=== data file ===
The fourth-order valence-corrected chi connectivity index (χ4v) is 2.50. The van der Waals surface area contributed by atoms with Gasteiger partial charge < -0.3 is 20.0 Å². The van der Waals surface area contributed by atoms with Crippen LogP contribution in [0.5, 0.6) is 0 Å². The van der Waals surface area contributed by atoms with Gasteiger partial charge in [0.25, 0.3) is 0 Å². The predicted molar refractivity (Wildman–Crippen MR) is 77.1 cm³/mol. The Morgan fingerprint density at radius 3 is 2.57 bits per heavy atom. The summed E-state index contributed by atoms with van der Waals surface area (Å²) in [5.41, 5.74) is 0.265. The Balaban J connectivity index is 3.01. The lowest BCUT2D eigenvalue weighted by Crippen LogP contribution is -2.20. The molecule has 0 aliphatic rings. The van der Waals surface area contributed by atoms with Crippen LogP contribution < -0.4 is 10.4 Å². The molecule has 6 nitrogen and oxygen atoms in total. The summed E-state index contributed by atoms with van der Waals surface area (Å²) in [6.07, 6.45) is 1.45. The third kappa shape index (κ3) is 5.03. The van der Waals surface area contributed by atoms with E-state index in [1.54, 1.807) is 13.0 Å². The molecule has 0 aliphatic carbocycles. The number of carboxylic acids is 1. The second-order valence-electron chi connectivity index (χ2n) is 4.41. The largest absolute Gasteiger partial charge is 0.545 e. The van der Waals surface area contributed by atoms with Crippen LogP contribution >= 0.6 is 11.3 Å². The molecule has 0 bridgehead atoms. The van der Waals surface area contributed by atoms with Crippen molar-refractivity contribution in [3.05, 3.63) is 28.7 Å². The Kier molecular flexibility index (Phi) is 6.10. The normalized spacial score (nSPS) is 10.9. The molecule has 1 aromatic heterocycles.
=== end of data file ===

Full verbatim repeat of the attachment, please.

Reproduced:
The fourth-order valence-corrected chi connectivity index (χ4v) is 2.50. The van der Waals surface area contributed by atoms with Gasteiger partial charge < -0.3 is 20.0 Å². The van der Waals surface area contributed by atoms with Crippen LogP contribution in [0.5, 0.6) is 0 Å². The van der Waals surface area contributed by atoms with Gasteiger partial charge in [0.25, 0.3) is 0 Å². The predicted molar refractivity (Wildman–Crippen MR) is 77.1 cm³/mol. The Morgan fingerprint density at radius 3 is 2.57 bits per heavy atom. The summed E-state index contributed by atoms with van der Waals surface area (Å²) in [5.41, 5.74) is 0.265. The Balaban J connectivity index is 3.01. The lowest BCUT2D eigenvalue weighted by Crippen LogP contribution is -2.20. The molecule has 0 aliphatic rings. The van der Waals surface area contributed by atoms with Crippen LogP contribution < -0.4 is 10.4 Å². The molecule has 6 nitrogen and oxygen atoms in total. The summed E-state index contributed by atoms with van der Waals surface area (Å²) in [6.07, 6.45) is 1.45. The third kappa shape index (κ3) is 5.03. The van der Waals surface area contributed by atoms with E-state index in [1.54, 1.807) is 13.0 Å². The molecule has 0 aliphatic carbocycles. The number of carboxylic acids is 1. The second-order valence-electron chi connectivity index (χ2n) is 4.41. The largest absolute Gasteiger partial charge is 0.545 e. The van der Waals surface area contributed by atoms with Crippen LogP contribution >= 0.6 is 11.3 Å². The molecule has 0 bridgehead atoms. The van der Waals surface area contributed by atoms with Crippen molar-refractivity contribution in [3.05, 3.63) is 28.7 Å². The Kier molecular flexibility index (Phi) is 6.10. The normalized spacial score (nSPS) is 10.9. The molecule has 1 aromatic heterocycles.